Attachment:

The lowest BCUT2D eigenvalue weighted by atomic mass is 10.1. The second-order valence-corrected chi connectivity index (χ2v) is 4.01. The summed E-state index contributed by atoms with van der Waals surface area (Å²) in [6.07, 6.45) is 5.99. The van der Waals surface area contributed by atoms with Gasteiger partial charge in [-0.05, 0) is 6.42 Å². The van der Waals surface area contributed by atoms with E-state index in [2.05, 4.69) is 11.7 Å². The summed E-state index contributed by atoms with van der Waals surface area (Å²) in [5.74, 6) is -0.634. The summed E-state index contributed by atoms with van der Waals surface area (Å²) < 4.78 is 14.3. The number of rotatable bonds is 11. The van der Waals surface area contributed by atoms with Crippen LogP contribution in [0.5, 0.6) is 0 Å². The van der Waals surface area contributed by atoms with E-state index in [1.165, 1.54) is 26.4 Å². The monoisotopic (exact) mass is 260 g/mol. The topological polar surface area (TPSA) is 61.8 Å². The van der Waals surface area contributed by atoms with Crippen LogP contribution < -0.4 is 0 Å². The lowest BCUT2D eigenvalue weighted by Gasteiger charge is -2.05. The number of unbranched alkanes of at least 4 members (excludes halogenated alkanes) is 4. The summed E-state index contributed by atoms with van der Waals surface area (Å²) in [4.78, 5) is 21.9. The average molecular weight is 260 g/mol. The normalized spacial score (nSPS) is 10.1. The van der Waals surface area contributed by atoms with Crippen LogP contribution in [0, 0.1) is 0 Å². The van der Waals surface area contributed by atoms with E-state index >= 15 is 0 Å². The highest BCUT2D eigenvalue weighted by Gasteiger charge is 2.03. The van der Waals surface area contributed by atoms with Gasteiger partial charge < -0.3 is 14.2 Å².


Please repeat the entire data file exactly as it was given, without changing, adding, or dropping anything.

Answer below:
The lowest BCUT2D eigenvalue weighted by atomic mass is 10.1. The second-order valence-corrected chi connectivity index (χ2v) is 4.01. The summed E-state index contributed by atoms with van der Waals surface area (Å²) in [6.07, 6.45) is 5.99. The van der Waals surface area contributed by atoms with Gasteiger partial charge in [-0.05, 0) is 6.42 Å². The van der Waals surface area contributed by atoms with E-state index in [2.05, 4.69) is 11.7 Å². The summed E-state index contributed by atoms with van der Waals surface area (Å²) in [5.74, 6) is -0.634. The summed E-state index contributed by atoms with van der Waals surface area (Å²) < 4.78 is 14.3. The number of rotatable bonds is 11. The van der Waals surface area contributed by atoms with Crippen LogP contribution in [0.5, 0.6) is 0 Å². The van der Waals surface area contributed by atoms with E-state index in [1.165, 1.54) is 26.4 Å². The monoisotopic (exact) mass is 260 g/mol. The topological polar surface area (TPSA) is 61.8 Å². The van der Waals surface area contributed by atoms with Crippen LogP contribution < -0.4 is 0 Å². The lowest BCUT2D eigenvalue weighted by Gasteiger charge is -2.05. The number of unbranched alkanes of at least 4 members (excludes halogenated alkanes) is 4. The summed E-state index contributed by atoms with van der Waals surface area (Å²) in [4.78, 5) is 21.9. The average molecular weight is 260 g/mol. The normalized spacial score (nSPS) is 10.1. The van der Waals surface area contributed by atoms with Crippen LogP contribution in [0, 0.1) is 0 Å². The van der Waals surface area contributed by atoms with E-state index >= 15 is 0 Å². The highest BCUT2D eigenvalue weighted by Gasteiger charge is 2.03. The van der Waals surface area contributed by atoms with Gasteiger partial charge < -0.3 is 14.2 Å².